It seems business owners are looking for funding when business is good—and growing—not when is business is bad.
One of the more shocking results was that a mere 5.94% of the respondents sought business financing in order to refinance a loan. Given that refinancing is one of the number one reasons that our customers get funding at Fundera—where we’ve seen business owners save upwards of $15,000 a month—it’s discouraging to see that more business owners aren’t seeing this as an opportunity for financing.
What keeps these small business owners from refinancing debt and potentially saving tens of thousands of dollars a month? It could be a number of things—from a credit pull to the very lack of trust mentioned above to just not knowing the option exists at all.
Since the small business lending industry’s recent shift, the idea that FinTech companies are threatening traditional banks has become a hot topic. And while the financial landscape has certainly diversified over the years, 66.34% of our respondents said they went to the big banks to apply for small business financing and 25.76% said they went to a community bank when applying for small business financing in the past. Even more traditionally, many of our respondents shared that they had borrowed from loved ones, with 66.24% borrowing from family and 36.31% borrowing from friends.
Meanwhile, only 10.89% of respondents said they applied for small business financing with an online lender. Clearly, FinTech has not yet garnered the consumer trust that is necessary to become a bigger threat to more traditional forms of small business lending. In fact, in their 2016 Small Business Credit Survey, the Federal Reserve found that the top criteria that small businesses considered when choosing their lender was an existing relationship with the lender. Online lenders simply can’t measure up to the history small businesses have with banks.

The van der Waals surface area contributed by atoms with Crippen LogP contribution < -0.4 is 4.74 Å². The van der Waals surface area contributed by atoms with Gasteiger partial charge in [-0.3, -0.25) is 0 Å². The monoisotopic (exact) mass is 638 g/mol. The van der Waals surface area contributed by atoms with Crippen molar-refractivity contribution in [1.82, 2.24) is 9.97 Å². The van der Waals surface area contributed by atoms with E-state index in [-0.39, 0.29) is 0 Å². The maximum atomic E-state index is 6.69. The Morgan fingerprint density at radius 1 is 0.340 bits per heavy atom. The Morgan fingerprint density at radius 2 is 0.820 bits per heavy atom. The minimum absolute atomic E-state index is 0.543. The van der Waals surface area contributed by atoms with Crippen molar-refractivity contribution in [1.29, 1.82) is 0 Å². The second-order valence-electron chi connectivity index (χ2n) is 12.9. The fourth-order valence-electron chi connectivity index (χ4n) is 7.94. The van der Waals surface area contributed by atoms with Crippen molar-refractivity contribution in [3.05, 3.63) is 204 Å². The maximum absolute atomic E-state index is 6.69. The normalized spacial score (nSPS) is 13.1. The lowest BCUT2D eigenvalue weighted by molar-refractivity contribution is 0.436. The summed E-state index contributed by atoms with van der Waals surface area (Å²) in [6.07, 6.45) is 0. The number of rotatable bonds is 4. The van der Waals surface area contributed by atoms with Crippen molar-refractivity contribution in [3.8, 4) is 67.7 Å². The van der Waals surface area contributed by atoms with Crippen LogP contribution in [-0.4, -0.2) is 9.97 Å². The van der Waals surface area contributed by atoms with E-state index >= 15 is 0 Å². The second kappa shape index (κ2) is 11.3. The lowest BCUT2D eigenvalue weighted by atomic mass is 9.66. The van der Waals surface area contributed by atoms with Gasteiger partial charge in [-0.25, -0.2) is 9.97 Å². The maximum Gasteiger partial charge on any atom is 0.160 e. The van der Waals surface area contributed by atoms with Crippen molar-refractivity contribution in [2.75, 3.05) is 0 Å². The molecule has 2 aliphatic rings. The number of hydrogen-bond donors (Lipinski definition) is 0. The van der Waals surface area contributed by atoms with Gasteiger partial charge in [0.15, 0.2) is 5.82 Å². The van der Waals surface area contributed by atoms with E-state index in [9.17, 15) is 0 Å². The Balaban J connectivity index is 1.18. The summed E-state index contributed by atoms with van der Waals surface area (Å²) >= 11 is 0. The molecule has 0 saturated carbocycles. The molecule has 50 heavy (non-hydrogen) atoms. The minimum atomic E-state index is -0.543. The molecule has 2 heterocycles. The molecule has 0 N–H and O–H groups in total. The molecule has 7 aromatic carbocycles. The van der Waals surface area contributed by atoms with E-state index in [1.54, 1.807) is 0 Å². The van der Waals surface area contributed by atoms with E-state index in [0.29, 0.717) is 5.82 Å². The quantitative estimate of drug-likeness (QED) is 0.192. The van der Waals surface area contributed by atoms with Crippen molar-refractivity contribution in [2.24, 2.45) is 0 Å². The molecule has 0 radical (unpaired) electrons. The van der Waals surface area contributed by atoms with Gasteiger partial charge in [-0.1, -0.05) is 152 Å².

That being said, our respondents demonstrated a preference for the experience of applying online. 57.23% applied for a business credit card online directly while another 16% applied online through an affiliate like Creditcards.com, Nerdwallet, or The Points Guy.
Even more, 16% of our respondents said they hadn’t even stepped into a brick-and-mortar bank branch in the past year. Added to this, statistics from Google Trends show online searches for “business loan” skyrocketing back up to pre-recession rates since December of 2015 after an almost 50% dip.
Small business owners want to find a way to finance their businesses online that they’re comfortable with. But with only ~11% going to an online lender for a loan, it seems small business owners let their hesitation towards alternative lenders overpower their urge to use the internet to oversee their business’s finances from their home or office.
These numbers, considered together, show us a frontier into which traditional banks ought to consider expanding. Small business owners, while almost always looking to tried-and-true options for getting a loan, do, in fact, prefer the experience of applying for financing online. It seems it is time for traditional banking and FinTech to collaborate even more.